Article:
# How to stop Action Constraint giving different results when code is run in text editor vs python console?

I am currently developing a script that I hope will streamline the approach of adding keyframes to existing actions used by action constraints.

I am doing this by allowing the user to move an object to a new position, run an operator which will find the action attached to the action constraint for the selected object, load said action onto the object, insert a new keyframe into the action, before removing the action again.

This allows the user to add a new keyframe to the action without having to go through the process of loading and unloading the action manually.

The problem is that the action constraint seems to be adding any movement the user has made to the object and adding the action on top, creating an offset effect.

The annoying thing is that this code does work when entered line by line via the python console, but when run as a whole from the text editor I get the offset problem shown below (after having moved the object and controller 1 unit on the x axis and then running the script):

The Wiki explains that this is expected:

When the linked action affects some location properties, the owner’s existing location is added to the result of evaluating this constraint....

My existing (and simplified) code is below, hopefully the comments explain the steps, for test purposes it is presumed that the original x location is 0 and that the first keyframe is frame 1):

import bpy;
currentFrame = bpy.context.scene.frame_current;
object = bpy.data.objects['Cube'];
constraint = object.constraints[0];

currentLocation = object.location.copy();             #Store current position
object.location[0] = 0;                               #Undo movement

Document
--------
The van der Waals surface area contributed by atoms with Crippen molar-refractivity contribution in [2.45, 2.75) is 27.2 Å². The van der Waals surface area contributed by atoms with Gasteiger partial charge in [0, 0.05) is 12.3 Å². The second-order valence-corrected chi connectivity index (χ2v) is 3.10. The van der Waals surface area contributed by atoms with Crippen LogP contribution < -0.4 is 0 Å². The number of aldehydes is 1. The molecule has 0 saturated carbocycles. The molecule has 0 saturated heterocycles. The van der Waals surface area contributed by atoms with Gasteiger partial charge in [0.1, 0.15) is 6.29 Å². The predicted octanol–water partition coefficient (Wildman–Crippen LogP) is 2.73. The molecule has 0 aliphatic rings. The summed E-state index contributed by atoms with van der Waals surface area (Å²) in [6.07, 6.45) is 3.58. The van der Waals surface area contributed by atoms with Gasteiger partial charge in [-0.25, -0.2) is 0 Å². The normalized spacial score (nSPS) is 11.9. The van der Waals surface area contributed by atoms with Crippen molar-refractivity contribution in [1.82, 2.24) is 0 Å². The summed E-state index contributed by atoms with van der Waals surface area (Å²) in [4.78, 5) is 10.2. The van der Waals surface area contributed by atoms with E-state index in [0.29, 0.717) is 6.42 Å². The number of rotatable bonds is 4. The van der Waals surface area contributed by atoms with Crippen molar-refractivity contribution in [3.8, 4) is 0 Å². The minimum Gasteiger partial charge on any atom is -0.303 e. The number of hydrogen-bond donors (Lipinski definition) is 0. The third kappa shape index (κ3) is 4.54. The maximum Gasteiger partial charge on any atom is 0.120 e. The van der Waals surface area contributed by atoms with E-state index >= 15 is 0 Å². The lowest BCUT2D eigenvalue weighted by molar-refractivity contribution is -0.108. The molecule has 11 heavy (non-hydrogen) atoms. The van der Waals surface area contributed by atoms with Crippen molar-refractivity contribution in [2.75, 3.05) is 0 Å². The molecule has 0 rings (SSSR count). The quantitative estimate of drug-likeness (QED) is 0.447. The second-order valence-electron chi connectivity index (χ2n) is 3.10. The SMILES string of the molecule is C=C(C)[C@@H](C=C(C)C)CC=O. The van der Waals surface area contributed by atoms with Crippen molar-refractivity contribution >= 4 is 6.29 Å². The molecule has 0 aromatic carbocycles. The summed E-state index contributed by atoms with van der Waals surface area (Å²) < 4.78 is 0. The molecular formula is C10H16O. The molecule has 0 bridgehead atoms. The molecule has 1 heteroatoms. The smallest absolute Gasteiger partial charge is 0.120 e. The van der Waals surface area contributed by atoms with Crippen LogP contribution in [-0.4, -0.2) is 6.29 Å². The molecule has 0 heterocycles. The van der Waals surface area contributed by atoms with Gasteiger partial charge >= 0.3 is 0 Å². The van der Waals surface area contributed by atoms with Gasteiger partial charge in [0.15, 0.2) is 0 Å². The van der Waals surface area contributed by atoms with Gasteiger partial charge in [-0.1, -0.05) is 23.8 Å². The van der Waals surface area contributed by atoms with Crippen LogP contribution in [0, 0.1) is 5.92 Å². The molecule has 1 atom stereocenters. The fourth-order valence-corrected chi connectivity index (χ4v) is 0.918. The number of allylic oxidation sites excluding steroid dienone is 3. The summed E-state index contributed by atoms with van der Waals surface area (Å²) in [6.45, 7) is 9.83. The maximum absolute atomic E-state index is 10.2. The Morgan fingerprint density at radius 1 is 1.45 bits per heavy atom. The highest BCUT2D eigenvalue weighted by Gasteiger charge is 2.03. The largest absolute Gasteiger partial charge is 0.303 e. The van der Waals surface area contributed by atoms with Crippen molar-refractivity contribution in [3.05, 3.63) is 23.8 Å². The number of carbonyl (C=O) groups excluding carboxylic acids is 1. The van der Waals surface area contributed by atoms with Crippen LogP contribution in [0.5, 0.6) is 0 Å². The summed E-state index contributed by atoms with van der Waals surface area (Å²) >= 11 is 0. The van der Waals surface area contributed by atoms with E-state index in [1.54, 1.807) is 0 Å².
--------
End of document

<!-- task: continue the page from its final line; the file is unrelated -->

object.animation_data.action = constraint.action;     #Assign action
object.location = currentLocation;                    #Move object
object.keyframe_insert(data_path="location", frame=currentFrame, index=0) #Insert keyframe
bpy.context.scene.frame_current = 1                   #Return to first keyframe
object.animation_data.action = None;                  #Remove Action
bpy.context.scene.frame_current = currentFrame;       #Return to initial frame


So, how do I avoid the offsetting issue when running the script from the text editor (which will later be an operator)?

I have included a blend file here, it is already set up with one keyframe in the action on frame 1. Setting a second keyframe on frame 10 by running the code line by line in the python console will show the correct result, running the script from the text editor will not.

• For debugging efforts and clarity, I've gone through the procedures outlined above and my observation is that the effect of running it from the text editor is that the origin location (and by that I mean the location of the object in the first keyframe, the one that already exists at execution time) is offset on the x axis by the x displacement of the intended position. Interestingly, only the x axis seems to be affected. The y and z distances are correct as far as I understand the intended purpose. Perhaps this will help track down the problem. Jan 22 '14 at 16:11
• @DaveLeack Thanks for looking, when I removed the 'index' property from the keyframe_insert command so that all 3 axis would be keyframed they did also seem to exhibit the same problem. Jan 22 '14 at 16:48
• Rats. At least that indicates the problem is functionally within either the specification of the inputs to the keyframe insert command or the command itself. Jan 22 '14 at 16:52
• You shouldn't use bpy.context.scene.frame_current = NUMBER, but bpy.context.scene.frame_set(NUMBER) Jan 22 '14 at 21:45
• @CoDEmanX That did indeed work, if you submitted this as an answer (preferably with the reasoning behind why I shouldn't use frame_current) that would be great. Thanks. Jan 24 '14 at 18:05

You change the frame number twice in your script:

bpy.context.scene.frame_current = NUMBER


The frame_current property should be used for reading the current frame number only, or some special cases in which you don't want to fully update the scene to this frame.

Use the method frame_set(...) instead. It forces an immediate update of all objects in the scene, including animations (transformation matrices etc. will be calculated)

Scripts run from the Text Editor or as addons behave slightly different compared to the Python Console. There are implicit updates when using the PyConsole, which may give the impression of a function causing an update itself. But once you try it in the Text Editor or as addon, you'll experience behavior like you described (basically missing instant updates during an operation, 'cause it's not done automatically).

By the way: although Python supports ; as punctuator, it is no good style.